Making the ball fall in the hole:

When the ball gets close to a hole we want it to fall in. To make this look a bit realistic we need to create a sequence of animations. In real life a ball would fall in the hole when the ball was 50% over the hole. At this point it would move towards the centre of the hole, fall downwards a bit and roll sideways. To simulate this we can do the following. When the ball is close to a hole, check every frame to see if the ball is sufficiently close to a hole. If it is, animate the sprite to move it towards the centre of the hole. Next shrink it a bit to make it look like it's falling away from the screen. Finally, use a frame by frame animation to make it look like it's rolling sideways.

Cocos2D frame by frame animation using CCAnimation:

A frame by frame animation consists of a series of frames played one after the next. Because each frame is slightly different it gives the impression of an animation. To create a ball rolling animation I used Photoshop. I created a circular path mask on top of the ball image. I then moved the image to the right three pixels and masked out everything that was outside of the path and saved the image. I repeated this until the ball had disappeared. I then created a sprite sheet from this image which is included in the project resources. If you want to create your own sprite sheet search on google for "Free Sprite Sheet Creator".

Now I'm going to explain how to setup the animation. Add the Add the following files to your project: ball_falling_anim.plist and ball_falling_anim.png. Now add the following code to your init method below the code for the contact listener.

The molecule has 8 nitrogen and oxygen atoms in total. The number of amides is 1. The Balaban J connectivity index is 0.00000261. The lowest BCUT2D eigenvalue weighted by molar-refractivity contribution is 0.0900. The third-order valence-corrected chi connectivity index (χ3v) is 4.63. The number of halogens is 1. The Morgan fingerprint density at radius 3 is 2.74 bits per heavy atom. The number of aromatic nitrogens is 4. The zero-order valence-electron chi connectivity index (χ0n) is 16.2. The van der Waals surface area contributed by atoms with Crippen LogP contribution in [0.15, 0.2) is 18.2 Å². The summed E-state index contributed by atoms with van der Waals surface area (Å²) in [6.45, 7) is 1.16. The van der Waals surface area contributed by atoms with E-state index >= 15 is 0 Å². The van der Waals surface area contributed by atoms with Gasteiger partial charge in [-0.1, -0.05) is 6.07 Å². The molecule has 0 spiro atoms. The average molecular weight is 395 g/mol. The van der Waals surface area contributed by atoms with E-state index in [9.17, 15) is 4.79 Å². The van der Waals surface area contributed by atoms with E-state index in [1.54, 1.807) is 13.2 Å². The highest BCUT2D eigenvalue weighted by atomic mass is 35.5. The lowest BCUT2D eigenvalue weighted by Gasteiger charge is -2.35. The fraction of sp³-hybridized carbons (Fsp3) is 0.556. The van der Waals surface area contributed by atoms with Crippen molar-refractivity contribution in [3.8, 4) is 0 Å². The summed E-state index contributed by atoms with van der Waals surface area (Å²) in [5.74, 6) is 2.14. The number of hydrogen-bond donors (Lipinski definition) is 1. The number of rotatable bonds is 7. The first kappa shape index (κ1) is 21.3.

Figure 2: Ball disappearing animation sprite sheet


  1. NSArray * _ballAnimationFrames;


  1. // Access the shared frames cache - global store of frames
  2. CCSpriteFrameCache * cache = [CCSpriteFrameCache sharedSpriteFrameCache];
  4. // Load the available frames from the sprite sheet
  5. [cache addSpriteFramesWithFile:@"ball_falling_anim.plist" textureFilename:@"ball_falling_anim.png"];
  7. // Create an array of frames - stored as a member variable
  8. NSMutableArray *ballFrames = [NSMutableArray new];
  9. for(NSInteger i =1; i<15; i++) {
  10. // The names of the objects in the sprite sheet are the same as the images files
  11. // before they are loaded into the sprite sheet i.e. ball-1, ball-2 etc...
  12. [ballFrames addObject:[cache spriteFrameByName:[NSString stringWithFormat:@"ball-%i.png", i]]];
  13. }
  15. // Put these frames in a normal NSArray member variable
  16. _ballAnimationFrames = [NSArray arrayWithArray:ballFrames];
  17. [_ballAnimationFrames retain];

First we get a pointer to the Cocos2D frame cache. This is a global store of available frames. Then we add the sprite sheet containing the animation. Then we loop over the animation images and for each one we add a frame to the list of frames for our animation. The frames are called: "ball-1.png", "ball-2.png", etc… We use the stringWithFormat function to automatically choose the frames one by one. When we have all the frames loaded into an array we change this array to a NSArray (from our NSMutableArray) and set a pointer to it.

Next we need to know if the ball has actually fallen in the hole. To do this we need to add code to the update method:


  1. -(void) update: (ccTime) dt
  2. {
  4. // If we've not paused the physics engine update the physics world
  5. if(_runPhysics)
  6. [_builder update:dt];
  8. // Check if the ball is over half in the hole
  9. if(_hole != Nil && _runPhysics) {
  10. CGPoint holePos = _hole.spriteLink.position;
  11. CGPoint ballPos = _ball.spriteLink.position;
  13. // Calculate the distance of ball from the hole
  14. float dist = sqrtf(powf(holePos.x - ballPos.x, 2) + powf(holePos.y - ballPos.y, 2));
  16. // If the distance is less than 50% of the balls width it will fall
  17. // This is because in reality the contact surface of the ball on the
  18. // wood is very small and occurs at 50% of the balls width. Only when
  19. // this contact area is in the hole will the ball fall.
  20. if(dist < 0.5 * _ball.spriteLink.boundingBox.size.width) {
  21. [self triggerFallAnimation];
  22. }
  23. }